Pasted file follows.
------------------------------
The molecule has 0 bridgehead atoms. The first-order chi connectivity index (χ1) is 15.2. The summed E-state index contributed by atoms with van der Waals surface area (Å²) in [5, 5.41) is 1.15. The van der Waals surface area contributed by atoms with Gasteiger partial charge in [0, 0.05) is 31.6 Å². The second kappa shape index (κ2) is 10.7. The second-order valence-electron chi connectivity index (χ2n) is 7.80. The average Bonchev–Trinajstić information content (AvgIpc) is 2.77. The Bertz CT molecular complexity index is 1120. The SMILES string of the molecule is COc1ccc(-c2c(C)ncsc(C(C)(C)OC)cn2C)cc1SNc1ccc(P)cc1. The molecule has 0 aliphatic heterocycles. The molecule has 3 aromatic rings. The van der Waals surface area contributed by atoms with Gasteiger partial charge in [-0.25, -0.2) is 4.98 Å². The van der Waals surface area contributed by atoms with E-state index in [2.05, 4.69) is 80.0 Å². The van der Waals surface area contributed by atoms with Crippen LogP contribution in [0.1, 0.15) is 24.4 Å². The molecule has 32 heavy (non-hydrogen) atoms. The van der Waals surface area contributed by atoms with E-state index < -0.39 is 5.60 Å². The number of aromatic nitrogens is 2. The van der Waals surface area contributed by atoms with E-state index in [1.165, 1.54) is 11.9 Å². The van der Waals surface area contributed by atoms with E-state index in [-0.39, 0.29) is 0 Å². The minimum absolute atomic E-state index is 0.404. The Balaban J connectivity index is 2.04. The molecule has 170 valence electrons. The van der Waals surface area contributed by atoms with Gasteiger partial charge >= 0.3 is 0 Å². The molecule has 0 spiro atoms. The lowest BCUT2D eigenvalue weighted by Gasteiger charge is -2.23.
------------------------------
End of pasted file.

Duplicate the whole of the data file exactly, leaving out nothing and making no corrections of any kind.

The molecule has 0 bridgehead atoms. The first-order chi connectivity index (χ1) is 15.2. The summed E-state index contributed by atoms with van der Waals surface area (Å²) in [5, 5.41) is 1.15. The van der Waals surface area contributed by atoms with Gasteiger partial charge in [0, 0.05) is 31.6 Å². The second kappa shape index (κ2) is 10.7. The second-order valence-electron chi connectivity index (χ2n) is 7.80. The average Bonchev–Trinajstić information content (AvgIpc) is 2.77. The Bertz CT molecular complexity index is 1120. The SMILES string of the molecule is COc1ccc(-c2c(C)ncsc(C(C)(C)OC)cn2C)cc1SNc1ccc(P)cc1. The molecule has 0 aliphatic heterocycles. The molecule has 3 aromatic rings. The van der Waals surface area contributed by atoms with Gasteiger partial charge in [-0.25, -0.2) is 4.98 Å². The van der Waals surface area contributed by atoms with E-state index in [2.05, 4.69) is 80.0 Å². The van der Waals surface area contributed by atoms with Crippen LogP contribution in [0.1, 0.15) is 24.4 Å². The molecule has 32 heavy (non-hydrogen) atoms. The van der Waals surface area contributed by atoms with E-state index < -0.39 is 5.60 Å². The number of aromatic nitrogens is 2. The van der Waals surface area contributed by atoms with E-state index in [1.165, 1.54) is 11.9 Å². The van der Waals surface area contributed by atoms with E-state index in [-0.39, 0.29) is 0 Å². The minimum absolute atomic E-state index is 0.404. The Balaban J connectivity index is 2.04. The molecule has 170 valence electrons. The van der Waals surface area contributed by atoms with Gasteiger partial charge >= 0.3 is 0 Å². The molecule has 0 spiro atoms. The lowest BCUT2D eigenvalue weighted by Gasteiger charge is -2.23.